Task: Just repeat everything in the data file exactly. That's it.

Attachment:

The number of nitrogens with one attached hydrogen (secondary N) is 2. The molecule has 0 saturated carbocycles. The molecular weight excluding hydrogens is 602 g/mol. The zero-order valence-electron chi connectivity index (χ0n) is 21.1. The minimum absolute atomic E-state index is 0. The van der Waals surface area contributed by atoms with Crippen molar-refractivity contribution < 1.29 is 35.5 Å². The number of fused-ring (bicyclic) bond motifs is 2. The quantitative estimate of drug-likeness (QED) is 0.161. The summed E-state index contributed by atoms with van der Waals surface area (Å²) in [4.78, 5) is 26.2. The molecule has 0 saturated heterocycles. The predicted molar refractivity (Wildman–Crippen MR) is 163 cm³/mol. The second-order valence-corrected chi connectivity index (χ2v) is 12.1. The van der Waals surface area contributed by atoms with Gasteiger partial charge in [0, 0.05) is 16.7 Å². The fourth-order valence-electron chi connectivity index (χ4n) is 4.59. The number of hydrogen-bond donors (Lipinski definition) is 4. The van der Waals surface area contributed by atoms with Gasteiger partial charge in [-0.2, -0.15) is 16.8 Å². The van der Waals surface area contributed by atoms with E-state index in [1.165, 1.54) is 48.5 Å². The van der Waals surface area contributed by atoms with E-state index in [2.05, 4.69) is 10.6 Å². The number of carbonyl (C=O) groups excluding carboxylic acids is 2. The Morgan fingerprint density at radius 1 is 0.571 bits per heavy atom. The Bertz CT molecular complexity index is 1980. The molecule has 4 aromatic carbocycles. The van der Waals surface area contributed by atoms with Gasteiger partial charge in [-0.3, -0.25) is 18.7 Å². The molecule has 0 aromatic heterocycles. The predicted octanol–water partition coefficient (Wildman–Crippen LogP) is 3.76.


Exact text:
The number of nitrogens with one attached hydrogen (secondary N) is 2. The molecule has 0 saturated carbocycles. The molecular weight excluding hydrogens is 602 g/mol. The zero-order valence-electron chi connectivity index (χ0n) is 21.1. The minimum absolute atomic E-state index is 0. The van der Waals surface area contributed by atoms with Crippen molar-refractivity contribution < 1.29 is 35.5 Å². The number of fused-ring (bicyclic) bond motifs is 2. The quantitative estimate of drug-likeness (QED) is 0.161. The summed E-state index contributed by atoms with van der Waals surface area (Å²) in [4.78, 5) is 26.2. The molecule has 0 saturated heterocycles. The predicted molar refractivity (Wildman–Crippen MR) is 163 cm³/mol. The second-order valence-corrected chi connectivity index (χ2v) is 12.1. The van der Waals surface area contributed by atoms with Gasteiger partial charge in [0, 0.05) is 16.7 Å². The fourth-order valence-electron chi connectivity index (χ4n) is 4.59. The number of hydrogen-bond donors (Lipinski definition) is 4. The van der Waals surface area contributed by atoms with Gasteiger partial charge in [-0.2, -0.15) is 16.8 Å². The van der Waals surface area contributed by atoms with E-state index in [1.165, 1.54) is 48.5 Å². The van der Waals surface area contributed by atoms with E-state index in [2.05, 4.69) is 10.6 Å². The number of carbonyl (C=O) groups excluding carboxylic acids is 2. The Morgan fingerprint density at radius 1 is 0.571 bits per heavy atom. The Bertz CT molecular complexity index is 1980. The molecule has 4 aromatic carbocycles. The van der Waals surface area contributed by atoms with Gasteiger partial charge in [-0.3, -0.25) is 18.7 Å². The molecule has 0 aromatic heterocycles. The predicted octanol–water partition coefficient (Wildman–Crippen LogP) is 3.76.